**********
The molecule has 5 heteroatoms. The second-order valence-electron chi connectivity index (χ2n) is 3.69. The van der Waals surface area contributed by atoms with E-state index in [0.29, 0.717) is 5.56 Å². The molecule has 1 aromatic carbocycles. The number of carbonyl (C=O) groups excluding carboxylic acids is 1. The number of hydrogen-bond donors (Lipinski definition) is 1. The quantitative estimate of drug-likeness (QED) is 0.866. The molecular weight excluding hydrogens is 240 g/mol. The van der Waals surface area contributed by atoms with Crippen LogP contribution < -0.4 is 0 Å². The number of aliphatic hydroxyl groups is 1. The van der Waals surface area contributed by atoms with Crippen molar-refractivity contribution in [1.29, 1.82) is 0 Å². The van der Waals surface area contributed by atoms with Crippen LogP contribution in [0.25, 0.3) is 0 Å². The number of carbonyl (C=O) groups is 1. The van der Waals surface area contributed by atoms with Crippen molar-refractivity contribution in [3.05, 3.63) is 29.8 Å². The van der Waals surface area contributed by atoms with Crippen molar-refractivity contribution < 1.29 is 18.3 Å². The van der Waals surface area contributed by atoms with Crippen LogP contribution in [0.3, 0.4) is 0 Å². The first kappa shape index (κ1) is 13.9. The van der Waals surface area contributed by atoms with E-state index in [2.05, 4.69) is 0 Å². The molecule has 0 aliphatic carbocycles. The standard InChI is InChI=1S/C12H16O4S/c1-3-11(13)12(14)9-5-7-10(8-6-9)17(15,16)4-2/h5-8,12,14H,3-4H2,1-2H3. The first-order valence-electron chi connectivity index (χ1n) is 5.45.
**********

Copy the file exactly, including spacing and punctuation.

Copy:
The molecule has 5 heteroatoms. The second-order valence-electron chi connectivity index (χ2n) is 3.69. The van der Waals surface area contributed by atoms with E-state index in [0.29, 0.717) is 5.56 Å². The molecule has 1 aromatic carbocycles. The number of carbonyl (C=O) groups excluding carboxylic acids is 1. The number of hydrogen-bond donors (Lipinski definition) is 1. The quantitative estimate of drug-likeness (QED) is 0.866. The molecular weight excluding hydrogens is 240 g/mol. The van der Waals surface area contributed by atoms with Crippen LogP contribution < -0.4 is 0 Å². The number of aliphatic hydroxyl groups is 1. The van der Waals surface area contributed by atoms with Crippen molar-refractivity contribution in [1.29, 1.82) is 0 Å². The van der Waals surface area contributed by atoms with Crippen LogP contribution in [0.25, 0.3) is 0 Å². The number of carbonyl (C=O) groups is 1. The van der Waals surface area contributed by atoms with Crippen molar-refractivity contribution in [3.05, 3.63) is 29.8 Å². The van der Waals surface area contributed by atoms with Crippen molar-refractivity contribution < 1.29 is 18.3 Å². The van der Waals surface area contributed by atoms with Crippen LogP contribution in [0.3, 0.4) is 0 Å². The first kappa shape index (κ1) is 13.9. The van der Waals surface area contributed by atoms with E-state index in [2.05, 4.69) is 0 Å². The molecule has 0 aliphatic carbocycles. The standard InChI is InChI=1S/C12H16O4S/c1-3-11(13)12(14)9-5-7-10(8-6-9)17(15,16)4-2/h5-8,12,14H,3-4H2,1-2H3. The first-order valence-electron chi connectivity index (χ1n) is 5.45.